The world’s longest aircraft has collapsed to the ground less than 24 hours after a successful test flight.
The Airlander 10 – a combination of a plane and an airship – was viewed to “break in two” at an airfield in Bedfordshire, an eyewitness said.
Owner Hybrid Air Vehicles Ltd said it showed the Airlander cracked free from its mooring mast, provoking a safety system which collapses the aircraft.
Two parties on the ground lost minor injuries.
It was not winging and was not due to fly, Hybrid Air Vehicles pronounced.
No one was on board, but a female member of staff abode minor injuries and was sent to hospital as a precaution.
A colleague also preserved minor injuries while dealing here the incident.
“The safety feature is responsible for our aircraft minimises any potential damage caused to its borders in these circumstances, ” Hybrid Air Vehicles contributed.
“The aircraft is now collapsed and protected on the leading edge of the airfield. The ga and helium within the Airlander have been drew safe,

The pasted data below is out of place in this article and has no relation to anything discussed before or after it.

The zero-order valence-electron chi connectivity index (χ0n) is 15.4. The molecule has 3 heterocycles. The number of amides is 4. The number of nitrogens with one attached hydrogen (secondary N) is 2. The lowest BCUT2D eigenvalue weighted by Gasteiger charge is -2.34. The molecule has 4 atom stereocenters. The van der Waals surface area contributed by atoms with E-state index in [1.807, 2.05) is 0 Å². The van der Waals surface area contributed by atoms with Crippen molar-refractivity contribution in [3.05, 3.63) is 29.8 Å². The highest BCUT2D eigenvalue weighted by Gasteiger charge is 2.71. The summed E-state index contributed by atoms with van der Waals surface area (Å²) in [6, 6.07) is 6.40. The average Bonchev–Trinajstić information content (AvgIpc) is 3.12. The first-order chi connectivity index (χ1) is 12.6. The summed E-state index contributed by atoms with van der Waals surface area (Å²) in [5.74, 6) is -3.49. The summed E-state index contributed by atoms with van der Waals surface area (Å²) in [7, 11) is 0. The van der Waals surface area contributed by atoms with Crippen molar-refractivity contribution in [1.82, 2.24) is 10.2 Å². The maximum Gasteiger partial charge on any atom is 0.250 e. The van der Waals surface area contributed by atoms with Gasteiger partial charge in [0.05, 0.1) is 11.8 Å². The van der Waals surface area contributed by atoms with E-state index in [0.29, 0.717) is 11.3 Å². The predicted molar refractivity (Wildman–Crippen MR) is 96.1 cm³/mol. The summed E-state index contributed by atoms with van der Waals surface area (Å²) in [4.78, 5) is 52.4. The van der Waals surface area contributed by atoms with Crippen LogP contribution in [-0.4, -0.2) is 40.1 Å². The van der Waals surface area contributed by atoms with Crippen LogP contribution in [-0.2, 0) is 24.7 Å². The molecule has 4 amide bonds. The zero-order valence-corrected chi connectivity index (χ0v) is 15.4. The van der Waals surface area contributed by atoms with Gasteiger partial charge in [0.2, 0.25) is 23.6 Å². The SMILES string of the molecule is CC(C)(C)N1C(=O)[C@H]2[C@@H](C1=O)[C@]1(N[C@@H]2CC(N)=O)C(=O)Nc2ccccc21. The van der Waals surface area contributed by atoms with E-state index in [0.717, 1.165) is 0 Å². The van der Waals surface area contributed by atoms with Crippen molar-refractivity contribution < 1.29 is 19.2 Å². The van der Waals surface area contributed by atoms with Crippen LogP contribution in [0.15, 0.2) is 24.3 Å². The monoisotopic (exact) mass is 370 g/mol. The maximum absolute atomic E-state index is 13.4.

“We are testing a brand new type of aircraft and incidents of this nature can occur during this phase of change.
“We will assess the cause of the incident and the scope of fixings needed to the aircraft in the next few weeks.”
On Friday, the Airlander took off at 15:11 GMT and landed at 16:18 GMT at Cardington Airfield.
Hybrid Air Vehicles Ltd had said it was now in the “next phase of increased test flights”.
It will soon “fly higher, faster, further and longer”, the company said.
In August 2016 the aircraft crash-landed after climbing to an excess height because its mooring line became caught on power cables.
The 302 ft( 92 m) long aircraft nosedived after the test flight at Cardington. No one was injured.
The Air Collision Investigation Branch said the line was hanging free after a first land struggle had failed.
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